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Behind the Screen - Tut's

GENERAL ADMISSION

You can buy admission tickets online. Visitors who purchase online general admission tickets may have to wait in lines within the museum. Discounts and vouchers cannot be applied through online sales. Online general admission tickets are valid for one year after the date of purchase (special exhibitions not included, i.e. Envisioning 2001: Stanley Kubrick’s Space Odyssey). All sales are final and payments cannot be refunded.

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Tut’s Fever Movie Palace

Tut’s Fever is a working movie theater and art installation created by Red Grooms and Lysiane Luong, an homage to the ornate, exotic picture palaces of the 1920s

Behind the Screen

Museum of the Moving Image

The core exhibition of the Museum, Behind the Screen is a one-of-a-kind experience that immerses visitors in the creative and technical process of producing, promoting, and presenting films, television shows, and digital entertainment.

Views from the Pandemic

Online Event

Much as it has profoundly disrupted how we interact in physical social spaces, the COVID-19 pandemic has changed our relationship to all forms of visual media, and altered how we witness social interactions on-screen.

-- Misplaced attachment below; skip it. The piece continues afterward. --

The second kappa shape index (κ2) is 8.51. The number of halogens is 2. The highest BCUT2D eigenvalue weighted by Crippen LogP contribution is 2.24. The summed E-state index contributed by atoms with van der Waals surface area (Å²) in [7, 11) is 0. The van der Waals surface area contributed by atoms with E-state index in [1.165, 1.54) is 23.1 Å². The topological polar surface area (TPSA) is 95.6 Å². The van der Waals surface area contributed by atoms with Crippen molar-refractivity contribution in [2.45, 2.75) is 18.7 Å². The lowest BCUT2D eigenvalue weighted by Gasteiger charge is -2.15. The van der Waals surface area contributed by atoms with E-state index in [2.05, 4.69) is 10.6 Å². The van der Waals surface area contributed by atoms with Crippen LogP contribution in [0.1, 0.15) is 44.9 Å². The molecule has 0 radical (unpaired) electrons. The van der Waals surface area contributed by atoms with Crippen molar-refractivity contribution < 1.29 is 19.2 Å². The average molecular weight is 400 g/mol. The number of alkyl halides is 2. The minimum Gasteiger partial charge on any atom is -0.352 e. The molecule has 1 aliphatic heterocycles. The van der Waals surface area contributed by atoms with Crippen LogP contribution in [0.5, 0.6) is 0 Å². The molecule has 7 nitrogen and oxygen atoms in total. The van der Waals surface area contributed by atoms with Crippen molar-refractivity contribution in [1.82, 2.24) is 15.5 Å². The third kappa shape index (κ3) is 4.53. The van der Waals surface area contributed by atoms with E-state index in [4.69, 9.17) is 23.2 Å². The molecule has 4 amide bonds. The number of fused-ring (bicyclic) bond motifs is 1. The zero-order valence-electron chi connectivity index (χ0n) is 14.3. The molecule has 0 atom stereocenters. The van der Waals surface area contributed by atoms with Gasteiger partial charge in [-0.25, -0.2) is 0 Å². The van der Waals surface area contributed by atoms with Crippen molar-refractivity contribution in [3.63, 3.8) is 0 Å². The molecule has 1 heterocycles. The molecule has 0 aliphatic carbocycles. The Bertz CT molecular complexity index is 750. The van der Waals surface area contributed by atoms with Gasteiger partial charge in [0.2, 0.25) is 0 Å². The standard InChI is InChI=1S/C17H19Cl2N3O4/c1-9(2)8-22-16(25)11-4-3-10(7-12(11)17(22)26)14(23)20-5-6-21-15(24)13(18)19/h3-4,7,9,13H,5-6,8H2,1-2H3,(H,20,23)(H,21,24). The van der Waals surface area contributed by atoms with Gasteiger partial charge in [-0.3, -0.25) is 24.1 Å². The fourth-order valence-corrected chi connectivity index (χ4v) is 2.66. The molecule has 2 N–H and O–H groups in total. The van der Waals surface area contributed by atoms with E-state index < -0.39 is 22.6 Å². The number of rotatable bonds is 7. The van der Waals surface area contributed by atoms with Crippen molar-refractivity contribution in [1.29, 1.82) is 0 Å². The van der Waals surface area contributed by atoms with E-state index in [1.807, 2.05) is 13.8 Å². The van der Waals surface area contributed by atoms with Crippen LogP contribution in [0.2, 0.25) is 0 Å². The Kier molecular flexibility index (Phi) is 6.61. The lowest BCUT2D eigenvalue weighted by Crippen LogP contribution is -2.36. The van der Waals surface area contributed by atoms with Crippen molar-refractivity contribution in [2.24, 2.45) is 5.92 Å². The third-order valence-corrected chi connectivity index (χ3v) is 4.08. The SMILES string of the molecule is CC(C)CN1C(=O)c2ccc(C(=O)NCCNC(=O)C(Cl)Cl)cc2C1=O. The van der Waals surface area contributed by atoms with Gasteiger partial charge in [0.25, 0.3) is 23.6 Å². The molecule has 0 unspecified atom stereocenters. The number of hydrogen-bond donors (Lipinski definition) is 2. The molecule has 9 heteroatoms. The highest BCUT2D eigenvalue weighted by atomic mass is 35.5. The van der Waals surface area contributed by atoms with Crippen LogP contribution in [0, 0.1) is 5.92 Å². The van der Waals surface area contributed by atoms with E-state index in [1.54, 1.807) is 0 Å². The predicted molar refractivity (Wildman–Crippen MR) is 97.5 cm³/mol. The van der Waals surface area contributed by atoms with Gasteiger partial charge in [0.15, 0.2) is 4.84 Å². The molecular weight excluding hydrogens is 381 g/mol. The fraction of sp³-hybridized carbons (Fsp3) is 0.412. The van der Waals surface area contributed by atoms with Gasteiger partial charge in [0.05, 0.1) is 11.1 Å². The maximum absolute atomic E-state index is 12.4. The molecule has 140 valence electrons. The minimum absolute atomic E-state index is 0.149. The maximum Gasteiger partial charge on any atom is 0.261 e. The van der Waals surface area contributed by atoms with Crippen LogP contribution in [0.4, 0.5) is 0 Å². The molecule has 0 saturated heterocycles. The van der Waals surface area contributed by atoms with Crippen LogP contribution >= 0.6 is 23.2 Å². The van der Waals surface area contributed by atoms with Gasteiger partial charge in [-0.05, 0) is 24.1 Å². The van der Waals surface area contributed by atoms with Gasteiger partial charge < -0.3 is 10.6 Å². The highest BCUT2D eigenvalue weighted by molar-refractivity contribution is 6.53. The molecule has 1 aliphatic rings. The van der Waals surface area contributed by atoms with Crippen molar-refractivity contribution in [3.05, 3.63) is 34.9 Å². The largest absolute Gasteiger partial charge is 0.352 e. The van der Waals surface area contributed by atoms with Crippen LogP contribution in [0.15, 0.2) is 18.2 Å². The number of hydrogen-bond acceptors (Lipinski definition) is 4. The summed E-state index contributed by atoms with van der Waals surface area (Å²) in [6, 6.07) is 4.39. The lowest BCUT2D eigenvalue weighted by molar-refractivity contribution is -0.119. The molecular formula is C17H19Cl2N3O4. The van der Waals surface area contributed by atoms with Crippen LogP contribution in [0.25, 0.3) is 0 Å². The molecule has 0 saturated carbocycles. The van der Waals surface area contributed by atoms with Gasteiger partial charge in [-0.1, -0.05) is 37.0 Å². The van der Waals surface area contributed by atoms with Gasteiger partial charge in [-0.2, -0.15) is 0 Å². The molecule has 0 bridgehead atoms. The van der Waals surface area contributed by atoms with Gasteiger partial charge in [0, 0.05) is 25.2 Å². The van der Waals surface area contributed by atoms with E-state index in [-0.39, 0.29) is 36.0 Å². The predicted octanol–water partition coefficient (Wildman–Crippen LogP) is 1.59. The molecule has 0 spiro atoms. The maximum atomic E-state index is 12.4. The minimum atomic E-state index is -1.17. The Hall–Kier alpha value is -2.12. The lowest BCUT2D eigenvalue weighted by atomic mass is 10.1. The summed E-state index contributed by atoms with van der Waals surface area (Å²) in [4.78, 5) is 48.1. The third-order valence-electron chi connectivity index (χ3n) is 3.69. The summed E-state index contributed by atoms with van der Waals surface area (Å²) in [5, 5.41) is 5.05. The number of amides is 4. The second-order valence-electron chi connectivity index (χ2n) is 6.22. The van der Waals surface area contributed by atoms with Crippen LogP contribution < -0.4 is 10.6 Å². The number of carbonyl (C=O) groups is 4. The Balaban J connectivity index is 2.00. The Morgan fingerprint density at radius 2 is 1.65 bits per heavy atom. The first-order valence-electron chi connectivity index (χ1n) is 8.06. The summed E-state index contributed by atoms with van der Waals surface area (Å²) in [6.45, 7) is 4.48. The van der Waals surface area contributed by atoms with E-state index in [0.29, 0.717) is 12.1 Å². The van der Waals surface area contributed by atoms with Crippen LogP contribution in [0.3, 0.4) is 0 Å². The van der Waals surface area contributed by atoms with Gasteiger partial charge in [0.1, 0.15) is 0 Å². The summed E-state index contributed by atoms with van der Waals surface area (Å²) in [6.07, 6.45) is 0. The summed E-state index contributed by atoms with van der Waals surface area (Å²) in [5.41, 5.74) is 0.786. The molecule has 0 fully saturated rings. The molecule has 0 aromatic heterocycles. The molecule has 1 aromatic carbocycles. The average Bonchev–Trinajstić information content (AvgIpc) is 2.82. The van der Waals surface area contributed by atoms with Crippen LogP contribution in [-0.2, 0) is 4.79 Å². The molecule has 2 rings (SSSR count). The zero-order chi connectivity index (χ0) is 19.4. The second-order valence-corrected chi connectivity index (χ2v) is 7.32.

Street Gang: How We Got to Sesame Street

Marilyn Agrelo’s documentary explores the hearts and minds of the creators, artists, and educators who established one of the most influential and enduring children’s series in television history.

The Shining

With remarkable performances by Nicholson and Duvall, iconic set design, and groundbreaking Steadicam photography, Kubrick’s adaptation of Stephen King’s novel is a psychological horror masterpiece.

Miss Juneteenth

Channing Godfrey Peoples’s heartwarming drama follows Turquoise Jones (Nicole Beharie), a single mom who works at a BBQ restaurant and seeks the best for her and her daughter, Kai (Alexis Chikaeze).

Daughters of the Dust

Julie Dash’s influential 1991 masterpiece was the first feature by an African American woman to receive a general theatrical release.

Do the Right Thing

Spike Lee’s full-throttle portrait of a particularly eventful, hot summer day in the life of a Bed-Stuy neighborhood is a remarkable dramatization of irreconcilable race relations in America.